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DVD LOUNGE: Superman The Motion Picture Anthology (Blu-ray review)

Warner Bros. Home Video / Released 6/7/11
Also available On Demand and for download through online retailers including iTunes and Amazon on Demand.

The Pitch
Available now in superb hi-def, with new digital/hi-def film masters, the must-own comprehensive Superman: The Motion Picture Anthology (1978-2006) on Blu-ray includes all six versions of the films in the original Superman theatrical franchise — Superman: The Movie – Original Theatrical, Superman: The Movie – Expanded Edition, Superman II – Original Theatrical, Superman II – The Richard Donner Cut, Superman III – Original Theatrical, Superman IV – Original Theatrical, plus Superman Returns. The Collection also boasts 20 hours of bonus features including the never-before-seen original opening to Superman Returns. Also included are two documentaries in hi-def, Look, Up in the Sky! The Amazing Story of Superman and The Science of Superman, as well as You Will Believe: The Cinematic Saga of Superman, deleted scenes, and much more. Fan-boys and technophiles will especially appreciate that all of the Superman films are being released with English DTS-HD-MA soundtrack for superior sound quality. Also included is Movie Cash good up to $8 off one admission ticket to see the newest Warner Bros. superhero film, Green Lantern, at participating theaters between June 17, 2011 and July 3, 2011

The Review

Cinegeeks have something to savor over with the release of Superman: The Motion Picture Anthology.

Although the box indicates the inclusion of material from 28 years, the set actually is far more comprehensive, and covers 65 years of material.

The set begins with Superman: The Movie, available in both the theatrical and expanded editions.  Not only is this one of my favorite films, but it also is the gold standard that most comic book movies are compared to.  Despite the showmanship of the producers, director Richard Donner used his own mantra:  “verisimilitude” to guide this project and it shows.   Christopher Reeve was and continues to be my definitive Superman, but also the only actor who has successfully made a higher pitch voice, a slouch and a pair of eyeglasses a believable disguise.  The film is a bit dated at time, but the script by Tom Mankiewicz (rewriting the highly publicized Mario Puzo) takes the character and his world seriously.

The movie was billed with the tagline,”You Will Believe a Man Can Fly,” which was ridiculously accurate, as Reeve’s flights were not only believable, but essentially unbelievable as a result.  The cast is equally unbelievable with an ensemble that included Marlon Brando, Gene Hackman, Margot Kidder, Terrance Stamp, Glenn Ford, Jackie Cooper, Marc McClure, Ned Beatty, Valerie Perrine and Susannah York.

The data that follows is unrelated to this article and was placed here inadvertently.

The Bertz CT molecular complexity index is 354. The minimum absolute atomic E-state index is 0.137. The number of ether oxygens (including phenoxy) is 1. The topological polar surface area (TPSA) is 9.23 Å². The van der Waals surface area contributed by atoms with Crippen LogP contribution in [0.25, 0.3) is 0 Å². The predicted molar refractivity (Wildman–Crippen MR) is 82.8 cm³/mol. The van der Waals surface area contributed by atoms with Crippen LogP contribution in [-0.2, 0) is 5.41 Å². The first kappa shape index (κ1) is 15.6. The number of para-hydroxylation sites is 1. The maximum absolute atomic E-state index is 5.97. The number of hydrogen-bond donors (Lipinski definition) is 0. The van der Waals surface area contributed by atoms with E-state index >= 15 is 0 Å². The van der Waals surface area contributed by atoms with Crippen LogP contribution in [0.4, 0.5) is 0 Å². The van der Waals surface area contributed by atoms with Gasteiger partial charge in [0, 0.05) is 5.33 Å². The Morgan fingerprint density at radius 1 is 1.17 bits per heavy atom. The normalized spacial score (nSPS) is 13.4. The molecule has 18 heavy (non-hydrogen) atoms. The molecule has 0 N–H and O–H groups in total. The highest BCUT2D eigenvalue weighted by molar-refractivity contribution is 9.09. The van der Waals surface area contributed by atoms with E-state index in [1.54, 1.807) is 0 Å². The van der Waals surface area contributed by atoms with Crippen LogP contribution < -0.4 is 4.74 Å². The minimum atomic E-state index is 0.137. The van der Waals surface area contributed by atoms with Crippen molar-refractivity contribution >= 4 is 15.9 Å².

Elevated by an iconic score by John Williams, Superman: The Movie is magical and is filled with charm, wit, excitement and delight.  Highly recommended.

Superman II is another story.  The theatrical release was filmed simultaneously as the first film until Donner fell behind and began to focus entirely on the filming of Superman: The Movie.  Despite having filmed approximately 70% of the film, tensions between Donner and the producers, the Salkinds, resulted in his dismissal.  Director Richard Lester, who had worked with the Salkinds before, took over the directing reigns.  To be honest, I loved Superman II as a kid, but find it has aged far worse than Superman: The Movie.

The British Lester, unfortunately was unfamiliar enough with America, that his footage of Zod and his cohorts terrorizing a small town feels like a gross caricature.  The theatrical version of Superman II does have it’s moments, but apparently all of them come from Donner, resulting in a far from fluid final product.  That being said, the Donner cut is equally a mess, and although it restores footage of Brando and some scenes with Hackman, the ending was spliced off of the first film and reinstated here (to be fair the original ending of Superman: The Movie was never completely solved and when Donner decided to focus on just completing that film, he and Tom Mankiewicz just moved the ending over).  Superman II, is a valid sequel and the good outweighs the bad, with the added bonus of Terrance Stamp as General Zod and a phenomenal fight sequence between Superman, Zod and his allies Ursa (Sarah Douglas) and Non (Jack O’Halloran).  Recommended.